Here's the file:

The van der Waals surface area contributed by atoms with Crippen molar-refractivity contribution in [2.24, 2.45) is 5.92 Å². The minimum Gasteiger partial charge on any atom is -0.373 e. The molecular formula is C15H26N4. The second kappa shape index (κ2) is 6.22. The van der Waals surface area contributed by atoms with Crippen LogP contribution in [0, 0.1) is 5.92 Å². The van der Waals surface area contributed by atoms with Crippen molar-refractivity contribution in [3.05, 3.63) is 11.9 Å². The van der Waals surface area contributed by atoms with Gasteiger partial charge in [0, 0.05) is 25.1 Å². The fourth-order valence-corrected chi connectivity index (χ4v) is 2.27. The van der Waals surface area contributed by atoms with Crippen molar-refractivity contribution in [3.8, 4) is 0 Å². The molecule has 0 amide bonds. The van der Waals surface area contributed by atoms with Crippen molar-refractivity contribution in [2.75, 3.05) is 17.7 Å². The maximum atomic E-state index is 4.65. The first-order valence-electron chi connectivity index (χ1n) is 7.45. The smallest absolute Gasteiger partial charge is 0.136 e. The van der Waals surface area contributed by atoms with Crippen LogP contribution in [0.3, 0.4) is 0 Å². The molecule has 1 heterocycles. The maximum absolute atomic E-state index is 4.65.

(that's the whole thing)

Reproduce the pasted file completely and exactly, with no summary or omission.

The van der Waals surface area contributed by atoms with Crippen molar-refractivity contribution in [2.24, 2.45) is 5.92 Å². The minimum Gasteiger partial charge on any atom is -0.373 e. The molecular formula is C15H26N4. The second kappa shape index (κ2) is 6.22. The van der Waals surface area contributed by atoms with Crippen LogP contribution in [0, 0.1) is 5.92 Å². The van der Waals surface area contributed by atoms with Crippen molar-refractivity contribution in [3.05, 3.63) is 11.9 Å². The van der Waals surface area contributed by atoms with Gasteiger partial charge in [0, 0.05) is 25.1 Å². The fourth-order valence-corrected chi connectivity index (χ4v) is 2.27. The van der Waals surface area contributed by atoms with Crippen molar-refractivity contribution in [3.8, 4) is 0 Å². The molecule has 0 amide bonds. The van der Waals surface area contributed by atoms with Crippen molar-refractivity contribution in [2.75, 3.05) is 17.7 Å². The maximum atomic E-state index is 4.65. The first-order valence-electron chi connectivity index (χ1n) is 7.45. The smallest absolute Gasteiger partial charge is 0.136 e. The van der Waals surface area contributed by atoms with Crippen LogP contribution in [0.3, 0.4) is 0 Å². The molecule has 1 heterocycles. The maximum absolute atomic E-state index is 4.65.